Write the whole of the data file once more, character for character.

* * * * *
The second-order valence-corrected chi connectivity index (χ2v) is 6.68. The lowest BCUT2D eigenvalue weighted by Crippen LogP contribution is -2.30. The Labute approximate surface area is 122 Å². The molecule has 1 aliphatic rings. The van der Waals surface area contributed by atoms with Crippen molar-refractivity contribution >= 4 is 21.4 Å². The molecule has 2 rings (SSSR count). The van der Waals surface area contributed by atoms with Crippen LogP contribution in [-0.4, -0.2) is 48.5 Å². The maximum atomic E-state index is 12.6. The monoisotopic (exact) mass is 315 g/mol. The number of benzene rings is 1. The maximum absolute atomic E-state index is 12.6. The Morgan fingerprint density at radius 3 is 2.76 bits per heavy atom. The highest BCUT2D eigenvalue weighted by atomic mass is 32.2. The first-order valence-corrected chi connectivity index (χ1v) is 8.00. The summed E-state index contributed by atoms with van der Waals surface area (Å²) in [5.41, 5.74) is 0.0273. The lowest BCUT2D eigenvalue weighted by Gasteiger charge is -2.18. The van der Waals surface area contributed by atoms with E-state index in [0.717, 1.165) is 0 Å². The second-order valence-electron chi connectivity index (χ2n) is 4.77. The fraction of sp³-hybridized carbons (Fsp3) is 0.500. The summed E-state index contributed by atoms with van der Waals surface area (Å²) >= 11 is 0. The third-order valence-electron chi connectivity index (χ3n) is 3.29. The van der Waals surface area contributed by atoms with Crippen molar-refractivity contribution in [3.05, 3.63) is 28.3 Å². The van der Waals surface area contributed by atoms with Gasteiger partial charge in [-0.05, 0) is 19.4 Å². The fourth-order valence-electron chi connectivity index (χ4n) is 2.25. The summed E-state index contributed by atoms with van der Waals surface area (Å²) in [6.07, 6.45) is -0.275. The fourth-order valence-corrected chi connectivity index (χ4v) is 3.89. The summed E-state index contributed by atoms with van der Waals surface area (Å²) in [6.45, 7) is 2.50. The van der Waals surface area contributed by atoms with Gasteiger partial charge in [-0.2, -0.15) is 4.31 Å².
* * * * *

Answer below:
The second-order valence-corrected chi connectivity index (χ2v) is 6.68. The lowest BCUT2D eigenvalue weighted by Crippen LogP contribution is -2.30. The Labute approximate surface area is 122 Å². The molecule has 1 aliphatic rings. The van der Waals surface area contributed by atoms with Crippen molar-refractivity contribution >= 4 is 21.4 Å². The molecule has 2 rings (SSSR count). The van der Waals surface area contributed by atoms with Crippen LogP contribution in [-0.4, -0.2) is 48.5 Å². The maximum atomic E-state index is 12.6. The monoisotopic (exact) mass is 315 g/mol. The number of benzene rings is 1. The maximum absolute atomic E-state index is 12.6. The Morgan fingerprint density at radius 3 is 2.76 bits per heavy atom. The highest BCUT2D eigenvalue weighted by atomic mass is 32.2. The first-order valence-corrected chi connectivity index (χ1v) is 8.00. The summed E-state index contributed by atoms with van der Waals surface area (Å²) in [5.41, 5.74) is 0.0273. The lowest BCUT2D eigenvalue weighted by Gasteiger charge is -2.18. The van der Waals surface area contributed by atoms with E-state index in [0.717, 1.165) is 0 Å². The second-order valence-electron chi connectivity index (χ2n) is 4.77. The fraction of sp³-hybridized carbons (Fsp3) is 0.500. The summed E-state index contributed by atoms with van der Waals surface area (Å²) >= 11 is 0. The third-order valence-electron chi connectivity index (χ3n) is 3.29. The van der Waals surface area contributed by atoms with Crippen molar-refractivity contribution in [3.05, 3.63) is 28.3 Å². The van der Waals surface area contributed by atoms with Gasteiger partial charge in [-0.05, 0) is 19.4 Å². The fourth-order valence-electron chi connectivity index (χ4n) is 2.25. The summed E-state index contributed by atoms with van der Waals surface area (Å²) in [6.07, 6.45) is -0.275. The fourth-order valence-corrected chi connectivity index (χ4v) is 3.89. The summed E-state index contributed by atoms with van der Waals surface area (Å²) in [6.45, 7) is 2.50. The van der Waals surface area contributed by atoms with Gasteiger partial charge in [-0.2, -0.15) is 4.31 Å².